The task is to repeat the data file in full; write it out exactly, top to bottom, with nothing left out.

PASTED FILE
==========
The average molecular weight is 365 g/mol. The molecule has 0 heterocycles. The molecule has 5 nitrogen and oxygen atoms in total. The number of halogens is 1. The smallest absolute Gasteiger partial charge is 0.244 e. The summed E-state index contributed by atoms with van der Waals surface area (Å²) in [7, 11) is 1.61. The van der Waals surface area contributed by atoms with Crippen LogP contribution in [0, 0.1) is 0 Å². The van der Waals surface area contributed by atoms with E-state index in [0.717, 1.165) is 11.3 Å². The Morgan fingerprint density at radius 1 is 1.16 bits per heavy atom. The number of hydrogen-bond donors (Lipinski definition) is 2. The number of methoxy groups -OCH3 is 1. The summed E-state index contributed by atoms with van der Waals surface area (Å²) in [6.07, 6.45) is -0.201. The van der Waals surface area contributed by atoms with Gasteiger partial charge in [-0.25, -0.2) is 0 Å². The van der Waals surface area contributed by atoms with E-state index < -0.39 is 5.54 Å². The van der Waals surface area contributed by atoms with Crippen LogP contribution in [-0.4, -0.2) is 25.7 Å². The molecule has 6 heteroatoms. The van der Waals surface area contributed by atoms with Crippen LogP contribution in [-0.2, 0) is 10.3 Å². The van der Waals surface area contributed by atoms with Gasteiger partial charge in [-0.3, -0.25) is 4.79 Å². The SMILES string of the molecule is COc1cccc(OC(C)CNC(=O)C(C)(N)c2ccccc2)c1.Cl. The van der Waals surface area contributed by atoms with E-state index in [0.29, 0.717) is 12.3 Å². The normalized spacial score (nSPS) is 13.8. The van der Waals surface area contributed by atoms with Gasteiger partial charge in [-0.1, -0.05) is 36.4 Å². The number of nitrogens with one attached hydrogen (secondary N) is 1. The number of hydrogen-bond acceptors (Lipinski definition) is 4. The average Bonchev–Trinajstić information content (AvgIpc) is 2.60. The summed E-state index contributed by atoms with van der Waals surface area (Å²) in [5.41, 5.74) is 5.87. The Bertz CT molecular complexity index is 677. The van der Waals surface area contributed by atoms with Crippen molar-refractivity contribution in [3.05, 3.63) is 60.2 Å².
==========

The average molecular weight is 365 g/mol. The molecule has 0 heterocycles. The molecule has 5 nitrogen and oxygen atoms in total. The number of halogens is 1. The smallest absolute Gasteiger partial charge is 0.244 e. The summed E-state index contributed by atoms with van der Waals surface area (Å²) in [7, 11) is 1.61. The van der Waals surface area contributed by atoms with Crippen LogP contribution in [0, 0.1) is 0 Å². The van der Waals surface area contributed by atoms with E-state index in [0.717, 1.165) is 11.3 Å². The Morgan fingerprint density at radius 1 is 1.16 bits per heavy atom. The number of hydrogen-bond donors (Lipinski definition) is 2. The number of methoxy groups -OCH3 is 1. The summed E-state index contributed by atoms with van der Waals surface area (Å²) in [6.07, 6.45) is -0.201. The van der Waals surface area contributed by atoms with Gasteiger partial charge in [-0.25, -0.2) is 0 Å². The van der Waals surface area contributed by atoms with E-state index < -0.39 is 5.54 Å². The van der Waals surface area contributed by atoms with Crippen LogP contribution in [-0.4, -0.2) is 25.7 Å². The molecule has 6 heteroatoms. The van der Waals surface area contributed by atoms with Crippen LogP contribution in [-0.2, 0) is 10.3 Å². The van der Waals surface area contributed by atoms with Gasteiger partial charge in [-0.3, -0.25) is 4.79 Å². The SMILES string of the molecule is COc1cccc(OC(C)CNC(=O)C(C)(N)c2ccccc2)c1.Cl. The van der Waals surface area contributed by atoms with E-state index in [0.29, 0.717) is 12.3 Å². The normalized spacial score (nSPS) is 13.8. The van der Waals surface area contributed by atoms with Gasteiger partial charge in [-0.1, -0.05) is 36.4 Å². The number of nitrogens with one attached hydrogen (secondary N) is 1. The number of hydrogen-bond acceptors (Lipinski definition) is 4. The average Bonchev–Trinajstić information content (AvgIpc) is 2.60. The summed E-state index contributed by atoms with van der Waals surface area (Å²) in [5.41, 5.74) is 5.87. The Bertz CT molecular complexity index is 677. The van der Waals surface area contributed by atoms with Crippen molar-refractivity contribution in [3.05, 3.63) is 60.2 Å².